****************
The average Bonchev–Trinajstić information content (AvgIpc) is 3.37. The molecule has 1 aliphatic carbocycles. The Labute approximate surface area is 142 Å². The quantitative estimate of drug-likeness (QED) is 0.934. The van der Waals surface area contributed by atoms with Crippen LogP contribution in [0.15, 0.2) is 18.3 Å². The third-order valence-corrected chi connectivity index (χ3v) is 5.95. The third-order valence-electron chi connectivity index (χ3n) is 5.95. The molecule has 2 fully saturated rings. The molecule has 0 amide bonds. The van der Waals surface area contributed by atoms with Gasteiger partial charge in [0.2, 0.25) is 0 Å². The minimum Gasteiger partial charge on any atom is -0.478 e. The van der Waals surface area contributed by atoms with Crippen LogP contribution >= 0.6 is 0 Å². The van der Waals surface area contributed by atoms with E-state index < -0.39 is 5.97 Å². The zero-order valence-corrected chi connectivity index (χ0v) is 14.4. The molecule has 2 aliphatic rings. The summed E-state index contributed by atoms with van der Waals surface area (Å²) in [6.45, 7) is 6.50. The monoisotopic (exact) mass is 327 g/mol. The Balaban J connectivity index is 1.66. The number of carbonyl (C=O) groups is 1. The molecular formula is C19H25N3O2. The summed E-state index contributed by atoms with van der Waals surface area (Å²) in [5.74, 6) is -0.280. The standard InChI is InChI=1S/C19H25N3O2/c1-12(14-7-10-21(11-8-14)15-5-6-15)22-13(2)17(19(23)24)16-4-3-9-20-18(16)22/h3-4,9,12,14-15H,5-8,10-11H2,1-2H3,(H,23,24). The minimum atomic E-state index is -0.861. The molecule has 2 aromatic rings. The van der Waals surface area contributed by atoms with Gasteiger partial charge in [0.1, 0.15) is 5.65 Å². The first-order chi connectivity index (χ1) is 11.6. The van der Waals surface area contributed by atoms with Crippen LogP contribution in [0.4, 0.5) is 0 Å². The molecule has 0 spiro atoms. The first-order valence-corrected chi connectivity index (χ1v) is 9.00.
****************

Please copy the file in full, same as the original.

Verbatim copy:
The average Bonchev–Trinajstić information content (AvgIpc) is 3.37. The molecule has 1 aliphatic carbocycles. The Labute approximate surface area is 142 Å². The quantitative estimate of drug-likeness (QED) is 0.934. The van der Waals surface area contributed by atoms with Crippen LogP contribution in [0.15, 0.2) is 18.3 Å². The third-order valence-corrected chi connectivity index (χ3v) is 5.95. The third-order valence-electron chi connectivity index (χ3n) is 5.95. The molecule has 2 fully saturated rings. The molecule has 0 amide bonds. The van der Waals surface area contributed by atoms with Gasteiger partial charge in [0.2, 0.25) is 0 Å². The minimum Gasteiger partial charge on any atom is -0.478 e. The van der Waals surface area contributed by atoms with Crippen LogP contribution >= 0.6 is 0 Å². The van der Waals surface area contributed by atoms with E-state index < -0.39 is 5.97 Å². The zero-order valence-corrected chi connectivity index (χ0v) is 14.4. The molecule has 2 aliphatic rings. The summed E-state index contributed by atoms with van der Waals surface area (Å²) in [6.45, 7) is 6.50. The monoisotopic (exact) mass is 327 g/mol. The Balaban J connectivity index is 1.66. The number of carbonyl (C=O) groups is 1. The molecular formula is C19H25N3O2. The summed E-state index contributed by atoms with van der Waals surface area (Å²) in [5.74, 6) is -0.280. The standard InChI is InChI=1S/C19H25N3O2/c1-12(14-7-10-21(11-8-14)15-5-6-15)22-13(2)17(19(23)24)16-4-3-9-20-18(16)22/h3-4,9,12,14-15H,5-8,10-11H2,1-2H3,(H,23,24). The minimum atomic E-state index is -0.861. The molecule has 2 aromatic rings. The van der Waals surface area contributed by atoms with Gasteiger partial charge in [0.1, 0.15) is 5.65 Å². The first-order chi connectivity index (χ1) is 11.6. The van der Waals surface area contributed by atoms with Crippen LogP contribution in [0.4, 0.5) is 0 Å². The molecule has 0 spiro atoms. The first-order valence-corrected chi connectivity index (χ1v) is 9.00.